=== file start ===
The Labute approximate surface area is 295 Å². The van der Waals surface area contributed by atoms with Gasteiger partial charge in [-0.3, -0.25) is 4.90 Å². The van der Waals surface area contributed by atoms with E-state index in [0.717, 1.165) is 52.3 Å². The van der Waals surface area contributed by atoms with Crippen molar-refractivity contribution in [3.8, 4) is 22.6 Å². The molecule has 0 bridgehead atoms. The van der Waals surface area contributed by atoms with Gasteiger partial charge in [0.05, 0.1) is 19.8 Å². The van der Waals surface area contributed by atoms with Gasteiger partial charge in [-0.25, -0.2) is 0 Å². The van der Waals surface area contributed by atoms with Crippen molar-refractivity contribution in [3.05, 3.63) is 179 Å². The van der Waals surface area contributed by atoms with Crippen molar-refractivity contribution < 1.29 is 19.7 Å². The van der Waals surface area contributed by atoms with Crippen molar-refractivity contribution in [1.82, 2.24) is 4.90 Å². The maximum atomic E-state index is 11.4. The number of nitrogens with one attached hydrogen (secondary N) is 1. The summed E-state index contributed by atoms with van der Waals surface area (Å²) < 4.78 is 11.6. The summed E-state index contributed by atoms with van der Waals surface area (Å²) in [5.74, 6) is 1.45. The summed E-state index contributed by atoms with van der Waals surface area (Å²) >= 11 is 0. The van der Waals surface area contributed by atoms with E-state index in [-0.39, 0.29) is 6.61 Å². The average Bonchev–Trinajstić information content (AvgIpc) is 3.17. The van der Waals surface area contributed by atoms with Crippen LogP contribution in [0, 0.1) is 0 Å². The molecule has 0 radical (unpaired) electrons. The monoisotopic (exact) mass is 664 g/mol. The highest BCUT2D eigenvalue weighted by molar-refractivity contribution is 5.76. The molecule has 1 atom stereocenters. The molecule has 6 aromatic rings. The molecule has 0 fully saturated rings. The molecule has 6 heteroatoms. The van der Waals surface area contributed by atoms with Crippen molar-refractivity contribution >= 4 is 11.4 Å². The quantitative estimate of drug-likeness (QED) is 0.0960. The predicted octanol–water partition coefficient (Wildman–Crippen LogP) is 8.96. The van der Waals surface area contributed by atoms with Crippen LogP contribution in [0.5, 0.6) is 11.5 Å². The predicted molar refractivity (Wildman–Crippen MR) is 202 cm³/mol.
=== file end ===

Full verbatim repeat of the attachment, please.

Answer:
The Labute approximate surface area is 295 Å². The van der Waals surface area contributed by atoms with Gasteiger partial charge in [-0.3, -0.25) is 4.90 Å². The van der Waals surface area contributed by atoms with E-state index in [0.717, 1.165) is 52.3 Å². The van der Waals surface area contributed by atoms with Crippen molar-refractivity contribution in [3.8, 4) is 22.6 Å². The molecule has 0 bridgehead atoms. The van der Waals surface area contributed by atoms with Gasteiger partial charge in [0.05, 0.1) is 19.8 Å². The van der Waals surface area contributed by atoms with Gasteiger partial charge in [-0.25, -0.2) is 0 Å². The van der Waals surface area contributed by atoms with Crippen molar-refractivity contribution in [3.05, 3.63) is 179 Å². The van der Waals surface area contributed by atoms with Crippen molar-refractivity contribution < 1.29 is 19.7 Å². The van der Waals surface area contributed by atoms with Crippen molar-refractivity contribution in [1.82, 2.24) is 4.90 Å². The maximum atomic E-state index is 11.4. The number of nitrogens with one attached hydrogen (secondary N) is 1. The summed E-state index contributed by atoms with van der Waals surface area (Å²) < 4.78 is 11.6. The summed E-state index contributed by atoms with van der Waals surface area (Å²) in [5.74, 6) is 1.45. The summed E-state index contributed by atoms with van der Waals surface area (Å²) >= 11 is 0. The van der Waals surface area contributed by atoms with E-state index in [-0.39, 0.29) is 6.61 Å². The average Bonchev–Trinajstić information content (AvgIpc) is 3.17. The van der Waals surface area contributed by atoms with Crippen LogP contribution in [0, 0.1) is 0 Å². The molecule has 0 radical (unpaired) electrons. The monoisotopic (exact) mass is 664 g/mol. The highest BCUT2D eigenvalue weighted by molar-refractivity contribution is 5.76. The molecule has 1 atom stereocenters. The molecule has 6 aromatic rings. The molecule has 0 fully saturated rings. The molecule has 6 heteroatoms. The van der Waals surface area contributed by atoms with Crippen molar-refractivity contribution >= 4 is 11.4 Å². The quantitative estimate of drug-likeness (QED) is 0.0960. The predicted octanol–water partition coefficient (Wildman–Crippen LogP) is 8.96. The van der Waals surface area contributed by atoms with Crippen LogP contribution in [0.5, 0.6) is 11.5 Å². The predicted molar refractivity (Wildman–Crippen MR) is 202 cm³/mol.